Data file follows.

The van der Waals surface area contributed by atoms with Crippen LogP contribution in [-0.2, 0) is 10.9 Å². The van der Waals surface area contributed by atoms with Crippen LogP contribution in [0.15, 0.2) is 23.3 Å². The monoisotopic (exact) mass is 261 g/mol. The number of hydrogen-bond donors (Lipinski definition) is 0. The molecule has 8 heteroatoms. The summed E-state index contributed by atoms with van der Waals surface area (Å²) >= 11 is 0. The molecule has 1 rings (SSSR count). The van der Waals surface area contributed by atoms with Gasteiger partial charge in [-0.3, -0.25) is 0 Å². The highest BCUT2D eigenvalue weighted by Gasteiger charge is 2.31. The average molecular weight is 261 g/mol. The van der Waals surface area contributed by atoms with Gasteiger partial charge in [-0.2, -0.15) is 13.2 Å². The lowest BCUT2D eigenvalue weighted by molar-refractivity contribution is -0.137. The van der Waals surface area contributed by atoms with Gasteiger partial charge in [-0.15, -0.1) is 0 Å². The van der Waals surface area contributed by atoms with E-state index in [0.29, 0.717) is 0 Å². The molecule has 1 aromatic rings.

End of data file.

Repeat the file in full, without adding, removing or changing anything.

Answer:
The van der Waals surface area contributed by atoms with Crippen LogP contribution in [-0.2, 0) is 10.9 Å². The van der Waals surface area contributed by atoms with Crippen LogP contribution in [0.15, 0.2) is 23.3 Å². The monoisotopic (exact) mass is 261 g/mol. The number of hydrogen-bond donors (Lipinski definition) is 0. The molecule has 8 heteroatoms. The summed E-state index contributed by atoms with van der Waals surface area (Å²) >= 11 is 0. The molecule has 1 rings (SSSR count). The van der Waals surface area contributed by atoms with Gasteiger partial charge in [-0.3, -0.25) is 0 Å². The highest BCUT2D eigenvalue weighted by Gasteiger charge is 2.31. The average molecular weight is 261 g/mol. The van der Waals surface area contributed by atoms with Gasteiger partial charge in [-0.2, -0.15) is 13.2 Å². The lowest BCUT2D eigenvalue weighted by molar-refractivity contribution is -0.137. The van der Waals surface area contributed by atoms with Gasteiger partial charge in [-0.15, -0.1) is 0 Å². The van der Waals surface area contributed by atoms with E-state index in [0.29, 0.717) is 0 Å². The molecule has 1 aromatic rings.